Even to the last day the government held gruesomely adrift as would some awful grandfather feeding his grandchildren into a furnace.  But long ago, it seemed, the children had escaped, leaving the old man to tear at the skin boiling from his withered smile.

   Things might be different now.  That’s why I’ve got my head straight.  Now it’s my job to find those children.  Things have got to be put right this time.  That’s why I’m going hunting.

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Whither, Conn?  (Vol. 13 No. 2 December 1998)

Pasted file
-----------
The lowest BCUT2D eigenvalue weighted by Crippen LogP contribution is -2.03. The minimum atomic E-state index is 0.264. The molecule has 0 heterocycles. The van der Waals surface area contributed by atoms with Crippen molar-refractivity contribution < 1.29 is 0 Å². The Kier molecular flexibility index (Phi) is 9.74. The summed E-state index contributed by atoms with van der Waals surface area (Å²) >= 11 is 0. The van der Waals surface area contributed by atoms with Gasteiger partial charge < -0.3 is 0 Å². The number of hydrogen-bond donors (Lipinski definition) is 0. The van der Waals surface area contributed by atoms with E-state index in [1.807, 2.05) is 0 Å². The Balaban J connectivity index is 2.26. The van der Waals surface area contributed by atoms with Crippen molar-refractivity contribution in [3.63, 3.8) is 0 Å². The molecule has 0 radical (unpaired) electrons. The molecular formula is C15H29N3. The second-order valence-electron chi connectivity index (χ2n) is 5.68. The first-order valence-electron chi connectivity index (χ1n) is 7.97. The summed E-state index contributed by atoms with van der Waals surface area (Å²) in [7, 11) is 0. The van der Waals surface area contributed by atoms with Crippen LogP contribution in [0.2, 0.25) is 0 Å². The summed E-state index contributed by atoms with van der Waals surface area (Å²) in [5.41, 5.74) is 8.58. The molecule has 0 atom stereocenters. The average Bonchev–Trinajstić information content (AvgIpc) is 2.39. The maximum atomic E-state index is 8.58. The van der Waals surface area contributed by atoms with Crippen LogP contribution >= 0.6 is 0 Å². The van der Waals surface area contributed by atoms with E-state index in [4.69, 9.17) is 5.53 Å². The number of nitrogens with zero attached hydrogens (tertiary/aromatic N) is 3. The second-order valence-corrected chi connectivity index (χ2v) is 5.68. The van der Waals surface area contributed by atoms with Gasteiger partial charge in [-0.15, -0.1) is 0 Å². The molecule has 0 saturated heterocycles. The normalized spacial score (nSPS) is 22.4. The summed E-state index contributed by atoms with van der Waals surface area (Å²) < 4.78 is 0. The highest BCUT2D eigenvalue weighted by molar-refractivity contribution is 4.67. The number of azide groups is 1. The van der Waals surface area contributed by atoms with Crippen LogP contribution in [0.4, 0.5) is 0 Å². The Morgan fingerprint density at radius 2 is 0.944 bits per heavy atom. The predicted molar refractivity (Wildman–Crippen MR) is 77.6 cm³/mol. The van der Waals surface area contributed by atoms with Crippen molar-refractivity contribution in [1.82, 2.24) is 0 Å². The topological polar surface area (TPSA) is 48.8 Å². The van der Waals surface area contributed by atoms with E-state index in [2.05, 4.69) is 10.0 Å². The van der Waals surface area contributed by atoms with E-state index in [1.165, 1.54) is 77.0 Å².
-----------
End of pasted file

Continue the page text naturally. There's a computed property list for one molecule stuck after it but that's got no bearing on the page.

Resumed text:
Department chairs are elected.  The “centers” are a result of upstart jockeying for positions of power and mobility to advance to higher paying salaries.  But who can blame an employee of Conn for going over and above the call of duty in their service to the community?  After all, some of the school’s best professors made the sacrifice for the good of the community and retired early.  Even greater numbers of young professors join our winning team; increasing the number of professorships with PhDs and balancing the faculty-to-student ratio, while receiving assistant or visiting professor status with lesser opportunities for a tenure track.  Then there are the umpa-loompas who blend beautifully into the beautiful scenery here at beautiful Connecticut College; so beautifully, that hardly a soul will notice a woman bent and scrubbing putrid vomit clean.  This section of the community is the foundation of our institution.  Many of them so extraordinary that in addition to their service here they strive in attaining a second job!  I guess with early retirement, part time labor, understaffing, an absence of unionization, and rising tuition; community service is pretty sweet!  Keep it up Conn, I like where this is headed.